The size of possible proposals is leading many Republicans, including McConnell and even the incoming White House chief of staff, Reince Priebus, to call for offsets. On “The Hugh Hewitt Show” on Wednesday,...

Tuesday, December 13, 2016 - 11:41 AM

Once again, federal lawmakers have turned to a familiar tactic to keep the government operating and delay significant decisions to a later date: the Continuing Resolution (CR), a stopgap measure that generally extends federal funding at current levels.

The House and Senate left town last week after passing a CR to keep the government operating through next April, when the new fiscal year will be more than half finished. Many experts warn that CRs are irresponsible, short-sighted measures that merely punt serious fiscal decisions to a later date.

CRs continue current funding levels regardless of priorities and create uncertainty about the rest of the fiscal year, which makes planning more difficult for federal agencies. CRs also occupy ample amounts of time on the legislative calendar that would be better spent addressing the long-term fiscal challenges facing the nation: rising health care costs, an aging population and an inefficient tax code.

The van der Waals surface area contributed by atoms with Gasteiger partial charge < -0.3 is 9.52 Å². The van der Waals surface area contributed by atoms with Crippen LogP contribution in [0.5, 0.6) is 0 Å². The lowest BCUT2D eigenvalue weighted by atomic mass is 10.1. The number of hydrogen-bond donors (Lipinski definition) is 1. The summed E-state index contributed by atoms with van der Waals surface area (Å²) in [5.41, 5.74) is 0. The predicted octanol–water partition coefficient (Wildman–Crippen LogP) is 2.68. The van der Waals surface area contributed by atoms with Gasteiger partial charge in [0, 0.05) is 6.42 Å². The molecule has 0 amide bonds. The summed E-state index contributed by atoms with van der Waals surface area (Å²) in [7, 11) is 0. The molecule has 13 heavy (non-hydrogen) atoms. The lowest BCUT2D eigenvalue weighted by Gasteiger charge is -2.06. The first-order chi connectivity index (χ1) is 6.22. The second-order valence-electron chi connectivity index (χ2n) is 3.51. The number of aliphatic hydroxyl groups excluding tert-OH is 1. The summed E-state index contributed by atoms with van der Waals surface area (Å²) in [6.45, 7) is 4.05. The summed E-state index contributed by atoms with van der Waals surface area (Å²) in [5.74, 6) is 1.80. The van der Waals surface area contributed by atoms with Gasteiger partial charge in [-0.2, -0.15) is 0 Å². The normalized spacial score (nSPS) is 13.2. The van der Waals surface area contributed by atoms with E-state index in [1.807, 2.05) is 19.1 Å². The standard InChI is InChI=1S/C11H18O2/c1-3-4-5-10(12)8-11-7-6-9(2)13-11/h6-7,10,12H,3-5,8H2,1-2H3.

A CR only delays the day of fiscal reckoning, which is perhaps why they’ve been so popular over the years; Congress hasn’t been able to operate the federal government without some form of a CR since 1996.

Lawmakers in both parties should avoid this form of budgeting-by-crisis and develop a more sensible...

Tuesday, December 13, 2016 - 10:31 AM

Three former congressmen and a retired U.S. ambassador warned of the difficult fiscal policy challenges facing the incoming Trump administration and congressional leaders at a forum last week in Concord, N.H.

The bipartisan panel discussed issues such as the growing debt and deficit, tax reform, affordable health care, Social Security and infrastructure investment. It was hosted by The Concord Coalition and the Warren B. Rudman Center at the University of New Hampshire School of Law.
 
Panel members were retired ambassador George Bruno and former congressmen Charles Bass, Paul Hodes and William H. Zeliff. Bruno and Hodes are Democrats; Bass and Zeliff are Republicans. Robert L. Bixby, Concord’s executive director, moderated the conversation. A video is available here.